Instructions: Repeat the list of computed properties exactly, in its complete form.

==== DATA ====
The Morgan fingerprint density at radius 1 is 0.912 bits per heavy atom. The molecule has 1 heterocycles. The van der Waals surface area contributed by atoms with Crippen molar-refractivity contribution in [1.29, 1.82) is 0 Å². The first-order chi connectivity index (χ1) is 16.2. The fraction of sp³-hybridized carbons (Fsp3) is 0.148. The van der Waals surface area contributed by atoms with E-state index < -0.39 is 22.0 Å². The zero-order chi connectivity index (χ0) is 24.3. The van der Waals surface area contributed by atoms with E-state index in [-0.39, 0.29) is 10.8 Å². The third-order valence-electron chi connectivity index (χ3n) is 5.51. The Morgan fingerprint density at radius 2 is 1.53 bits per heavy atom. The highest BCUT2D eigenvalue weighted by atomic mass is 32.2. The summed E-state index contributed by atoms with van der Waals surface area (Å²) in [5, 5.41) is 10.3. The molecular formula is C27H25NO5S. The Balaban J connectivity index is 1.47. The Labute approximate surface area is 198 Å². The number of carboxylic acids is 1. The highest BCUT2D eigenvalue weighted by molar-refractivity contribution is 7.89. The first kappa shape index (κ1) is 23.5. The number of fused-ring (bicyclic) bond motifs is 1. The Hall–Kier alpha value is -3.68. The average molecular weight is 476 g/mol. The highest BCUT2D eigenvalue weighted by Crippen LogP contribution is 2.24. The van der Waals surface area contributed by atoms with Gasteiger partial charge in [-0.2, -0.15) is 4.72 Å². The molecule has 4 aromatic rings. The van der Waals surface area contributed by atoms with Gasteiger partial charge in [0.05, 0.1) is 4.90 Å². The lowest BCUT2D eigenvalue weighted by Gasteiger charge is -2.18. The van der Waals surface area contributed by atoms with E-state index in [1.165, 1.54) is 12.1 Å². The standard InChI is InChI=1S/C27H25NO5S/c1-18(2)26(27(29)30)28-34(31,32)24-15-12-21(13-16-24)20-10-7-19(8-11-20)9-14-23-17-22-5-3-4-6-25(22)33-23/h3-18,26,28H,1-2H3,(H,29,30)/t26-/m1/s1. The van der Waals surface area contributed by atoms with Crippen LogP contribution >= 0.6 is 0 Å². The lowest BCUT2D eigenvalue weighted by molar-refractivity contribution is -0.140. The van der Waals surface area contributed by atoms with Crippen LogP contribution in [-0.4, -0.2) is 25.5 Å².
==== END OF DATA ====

The Morgan fingerprint density at radius 1 is 0.912 bits per heavy atom. The molecule has 1 heterocycles. The van der Waals surface area contributed by atoms with Crippen molar-refractivity contribution in [1.29, 1.82) is 0 Å². The first-order chi connectivity index (χ1) is 16.2. The fraction of sp³-hybridized carbons (Fsp3) is 0.148. The van der Waals surface area contributed by atoms with E-state index < -0.39 is 22.0 Å². The zero-order chi connectivity index (χ0) is 24.3. The van der Waals surface area contributed by atoms with E-state index in [-0.39, 0.29) is 10.8 Å². The third-order valence-electron chi connectivity index (χ3n) is 5.51. The Morgan fingerprint density at radius 2 is 1.53 bits per heavy atom. The highest BCUT2D eigenvalue weighted by atomic mass is 32.2. The summed E-state index contributed by atoms with van der Waals surface area (Å²) in [5, 5.41) is 10.3. The molecular formula is C27H25NO5S. The Balaban J connectivity index is 1.47. The Labute approximate surface area is 198 Å². The number of carboxylic acids is 1. The highest BCUT2D eigenvalue weighted by molar-refractivity contribution is 7.89. The first kappa shape index (κ1) is 23.5. The number of fused-ring (bicyclic) bond motifs is 1. The Hall–Kier alpha value is -3.68. The average molecular weight is 476 g/mol. The highest BCUT2D eigenvalue weighted by Crippen LogP contribution is 2.24. The van der Waals surface area contributed by atoms with Gasteiger partial charge in [-0.2, -0.15) is 4.72 Å². The molecule has 4 aromatic rings. The van der Waals surface area contributed by atoms with Gasteiger partial charge in [0.05, 0.1) is 4.90 Å². The lowest BCUT2D eigenvalue weighted by Gasteiger charge is -2.18. The van der Waals surface area contributed by atoms with E-state index in [1.165, 1.54) is 12.1 Å². The standard InChI is InChI=1S/C27H25NO5S/c1-18(2)26(27(29)30)28-34(31,32)24-15-12-21(13-16-24)20-10-7-19(8-11-20)9-14-23-17-22-5-3-4-6-25(22)33-23/h3-18,26,28H,1-2H3,(H,29,30)/t26-/m1/s1. The van der Waals surface area contributed by atoms with Crippen LogP contribution >= 0.6 is 0 Å². The lowest BCUT2D eigenvalue weighted by molar-refractivity contribution is -0.140. The van der Waals surface area contributed by atoms with Crippen LogP contribution in [-0.4, -0.2) is 25.5 Å².